Guide to Federal Records
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The Record Group ConceptNARA arranges its holdings according to the archival principle of provenance. This principle provides that records be
- attributed to the agency that created or maintained them and
- arranged thereunder as they were filed when in active use.
In the National Archives, application of the principle of provenance takes the form of numbered record groups, with each record group comprising the records of a major government entity, usually a bureau or an independent agency. For example, National Archives Record Group 4 is Records of the U.S. Food Administration.
Most record groups include records of any predecessors of the organization named in the title of the record group. A few record groups combine the records of several small or short-lived agencies having an administrative or functional relationship with each other. An example of this type of record group is Record Group 76, Records of Boundary and Claims Commissions and Arbitrations.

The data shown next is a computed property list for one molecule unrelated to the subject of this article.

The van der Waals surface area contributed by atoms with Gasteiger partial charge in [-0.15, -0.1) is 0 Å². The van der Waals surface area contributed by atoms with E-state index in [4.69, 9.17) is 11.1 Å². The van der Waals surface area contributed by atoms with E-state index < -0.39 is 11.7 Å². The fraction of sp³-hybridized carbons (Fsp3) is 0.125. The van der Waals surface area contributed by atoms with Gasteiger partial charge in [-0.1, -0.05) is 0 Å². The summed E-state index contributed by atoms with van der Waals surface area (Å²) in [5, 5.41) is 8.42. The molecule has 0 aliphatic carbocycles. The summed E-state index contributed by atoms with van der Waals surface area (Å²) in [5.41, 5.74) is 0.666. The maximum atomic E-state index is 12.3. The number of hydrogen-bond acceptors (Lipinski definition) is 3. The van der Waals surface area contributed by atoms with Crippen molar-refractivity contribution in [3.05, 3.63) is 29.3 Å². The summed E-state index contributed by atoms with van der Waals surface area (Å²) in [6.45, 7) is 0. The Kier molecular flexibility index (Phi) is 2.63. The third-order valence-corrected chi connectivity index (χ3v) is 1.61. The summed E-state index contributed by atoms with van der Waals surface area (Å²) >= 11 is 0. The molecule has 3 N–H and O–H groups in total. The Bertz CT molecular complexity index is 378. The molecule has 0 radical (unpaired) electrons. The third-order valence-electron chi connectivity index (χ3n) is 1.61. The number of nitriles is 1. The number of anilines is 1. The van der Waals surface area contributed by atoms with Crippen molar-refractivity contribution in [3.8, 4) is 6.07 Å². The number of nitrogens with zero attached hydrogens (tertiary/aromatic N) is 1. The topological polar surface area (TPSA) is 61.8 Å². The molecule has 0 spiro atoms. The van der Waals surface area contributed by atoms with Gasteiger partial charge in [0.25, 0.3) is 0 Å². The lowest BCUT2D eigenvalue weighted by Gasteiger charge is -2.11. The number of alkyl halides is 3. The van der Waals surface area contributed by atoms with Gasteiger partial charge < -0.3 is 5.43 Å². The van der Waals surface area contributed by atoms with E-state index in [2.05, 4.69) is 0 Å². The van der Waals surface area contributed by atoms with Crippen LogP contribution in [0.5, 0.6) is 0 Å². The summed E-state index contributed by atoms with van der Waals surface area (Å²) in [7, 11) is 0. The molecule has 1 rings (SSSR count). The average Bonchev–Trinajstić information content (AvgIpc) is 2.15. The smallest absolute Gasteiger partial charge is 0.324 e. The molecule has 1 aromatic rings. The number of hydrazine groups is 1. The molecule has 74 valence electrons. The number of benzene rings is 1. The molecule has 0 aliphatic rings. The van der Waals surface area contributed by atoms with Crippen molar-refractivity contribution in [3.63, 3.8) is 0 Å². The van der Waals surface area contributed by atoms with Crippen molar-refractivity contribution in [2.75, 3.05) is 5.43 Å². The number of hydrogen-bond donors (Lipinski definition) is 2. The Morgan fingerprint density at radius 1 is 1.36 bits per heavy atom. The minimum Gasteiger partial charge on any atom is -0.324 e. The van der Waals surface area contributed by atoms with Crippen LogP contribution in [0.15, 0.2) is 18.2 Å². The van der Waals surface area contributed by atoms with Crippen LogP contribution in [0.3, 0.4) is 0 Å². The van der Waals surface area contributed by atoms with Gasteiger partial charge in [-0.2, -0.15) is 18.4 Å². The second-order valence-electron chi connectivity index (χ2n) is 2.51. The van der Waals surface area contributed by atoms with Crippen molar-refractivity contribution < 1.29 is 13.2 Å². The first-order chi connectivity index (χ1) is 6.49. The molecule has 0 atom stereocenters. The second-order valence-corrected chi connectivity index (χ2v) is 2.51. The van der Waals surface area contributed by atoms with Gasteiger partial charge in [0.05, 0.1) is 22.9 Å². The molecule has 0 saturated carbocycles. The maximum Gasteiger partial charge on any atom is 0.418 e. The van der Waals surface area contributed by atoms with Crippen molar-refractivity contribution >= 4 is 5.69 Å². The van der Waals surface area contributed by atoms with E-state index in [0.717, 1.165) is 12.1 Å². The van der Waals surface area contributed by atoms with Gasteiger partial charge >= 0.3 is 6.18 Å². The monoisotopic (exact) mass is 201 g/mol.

The number assigned to a record group reflects the order in which it was established by the National Archives.Within a record group, the records of a government agency are organized into series. Each series is a set of documents arranged according to the creating office's filing system or otherwise kept together by the creating office because they
- relate to a particular subject or function,
- result from the same activity,
- document a specific kind of transaction,
- take a particular physical form, or
- have some other relationship arising out of their creation, receipt, or use.
Excerpted from: Guide to Federal Records in the National Archives of the United States. Compiled by Robert B. Matchette et al. Washington, DC: National Archives and Records Administration, 1995.
3 volumes, 2428 pages.
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